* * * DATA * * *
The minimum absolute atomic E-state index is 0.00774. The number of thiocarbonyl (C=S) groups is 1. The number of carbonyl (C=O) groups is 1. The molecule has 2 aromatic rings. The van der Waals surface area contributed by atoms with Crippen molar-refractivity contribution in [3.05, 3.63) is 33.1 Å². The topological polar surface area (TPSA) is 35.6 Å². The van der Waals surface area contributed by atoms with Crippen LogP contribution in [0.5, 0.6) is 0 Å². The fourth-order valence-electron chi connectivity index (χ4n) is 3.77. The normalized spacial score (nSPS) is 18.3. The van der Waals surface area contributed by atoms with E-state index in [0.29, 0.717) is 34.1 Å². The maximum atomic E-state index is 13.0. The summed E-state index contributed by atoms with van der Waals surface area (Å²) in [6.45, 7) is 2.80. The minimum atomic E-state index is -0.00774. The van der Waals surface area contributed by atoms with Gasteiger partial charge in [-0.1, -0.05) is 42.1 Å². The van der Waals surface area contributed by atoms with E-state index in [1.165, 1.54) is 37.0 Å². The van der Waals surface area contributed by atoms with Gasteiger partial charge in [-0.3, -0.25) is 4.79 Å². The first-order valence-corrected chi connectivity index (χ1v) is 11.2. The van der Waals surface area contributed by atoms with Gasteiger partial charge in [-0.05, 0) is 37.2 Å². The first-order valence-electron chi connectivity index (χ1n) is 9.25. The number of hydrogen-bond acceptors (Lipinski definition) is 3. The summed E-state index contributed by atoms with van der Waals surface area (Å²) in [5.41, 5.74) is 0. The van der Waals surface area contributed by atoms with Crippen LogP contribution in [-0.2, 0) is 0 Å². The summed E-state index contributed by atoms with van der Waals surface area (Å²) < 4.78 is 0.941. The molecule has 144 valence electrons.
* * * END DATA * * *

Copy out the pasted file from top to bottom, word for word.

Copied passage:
The minimum absolute atomic E-state index is 0.00774. The number of thiocarbonyl (C=S) groups is 1. The number of carbonyl (C=O) groups is 1. The molecule has 2 aromatic rings. The van der Waals surface area contributed by atoms with Crippen molar-refractivity contribution in [3.05, 3.63) is 33.1 Å². The topological polar surface area (TPSA) is 35.6 Å². The van der Waals surface area contributed by atoms with Crippen LogP contribution in [0.5, 0.6) is 0 Å². The fourth-order valence-electron chi connectivity index (χ4n) is 3.77. The normalized spacial score (nSPS) is 18.3. The van der Waals surface area contributed by atoms with E-state index in [0.29, 0.717) is 34.1 Å². The maximum atomic E-state index is 13.0. The summed E-state index contributed by atoms with van der Waals surface area (Å²) in [6.45, 7) is 2.80. The minimum atomic E-state index is -0.00774. The van der Waals surface area contributed by atoms with Gasteiger partial charge in [-0.1, -0.05) is 42.1 Å². The van der Waals surface area contributed by atoms with E-state index in [1.165, 1.54) is 37.0 Å². The van der Waals surface area contributed by atoms with Gasteiger partial charge in [-0.3, -0.25) is 4.79 Å². The first-order valence-corrected chi connectivity index (χ1v) is 11.2. The van der Waals surface area contributed by atoms with Gasteiger partial charge in [-0.05, 0) is 37.2 Å². The first-order valence-electron chi connectivity index (χ1n) is 9.25. The number of hydrogen-bond acceptors (Lipinski definition) is 3. The summed E-state index contributed by atoms with van der Waals surface area (Å²) in [5.41, 5.74) is 0. The van der Waals surface area contributed by atoms with Crippen LogP contribution in [-0.2, 0) is 0 Å². The summed E-state index contributed by atoms with van der Waals surface area (Å²) < 4.78 is 0.941. The molecule has 144 valence electrons.